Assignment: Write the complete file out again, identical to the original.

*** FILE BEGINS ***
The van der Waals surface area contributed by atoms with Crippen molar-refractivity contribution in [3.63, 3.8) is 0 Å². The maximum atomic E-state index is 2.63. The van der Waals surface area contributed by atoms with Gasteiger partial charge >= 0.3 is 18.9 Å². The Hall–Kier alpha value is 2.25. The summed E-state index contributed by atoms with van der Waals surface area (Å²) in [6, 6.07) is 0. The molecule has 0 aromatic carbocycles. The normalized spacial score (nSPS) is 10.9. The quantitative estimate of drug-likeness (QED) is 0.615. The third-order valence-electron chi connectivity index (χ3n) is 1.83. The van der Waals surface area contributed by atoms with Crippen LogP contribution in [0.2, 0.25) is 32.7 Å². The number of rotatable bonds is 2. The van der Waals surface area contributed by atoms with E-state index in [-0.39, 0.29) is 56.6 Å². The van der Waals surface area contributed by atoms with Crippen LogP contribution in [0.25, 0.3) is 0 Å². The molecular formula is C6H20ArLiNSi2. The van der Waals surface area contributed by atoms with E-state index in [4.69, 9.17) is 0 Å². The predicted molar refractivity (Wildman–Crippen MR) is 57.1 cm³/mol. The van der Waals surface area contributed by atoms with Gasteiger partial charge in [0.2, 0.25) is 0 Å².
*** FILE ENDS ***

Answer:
The van der Waals surface area contributed by atoms with Crippen molar-refractivity contribution in [3.63, 3.8) is 0 Å². The maximum atomic E-state index is 2.63. The van der Waals surface area contributed by atoms with Gasteiger partial charge >= 0.3 is 18.9 Å². The Hall–Kier alpha value is 2.25. The summed E-state index contributed by atoms with van der Waals surface area (Å²) in [6, 6.07) is 0. The molecule has 0 aromatic carbocycles. The normalized spacial score (nSPS) is 10.9. The quantitative estimate of drug-likeness (QED) is 0.615. The third-order valence-electron chi connectivity index (χ3n) is 1.83. The van der Waals surface area contributed by atoms with Crippen LogP contribution in [0.2, 0.25) is 32.7 Å². The number of rotatable bonds is 2. The van der Waals surface area contributed by atoms with E-state index in [-0.39, 0.29) is 56.6 Å². The van der Waals surface area contributed by atoms with Crippen LogP contribution in [0.25, 0.3) is 0 Å². The molecular formula is C6H20ArLiNSi2. The van der Waals surface area contributed by atoms with E-state index in [4.69, 9.17) is 0 Å². The predicted molar refractivity (Wildman–Crippen MR) is 57.1 cm³/mol. The van der Waals surface area contributed by atoms with Gasteiger partial charge in [0.2, 0.25) is 0 Å².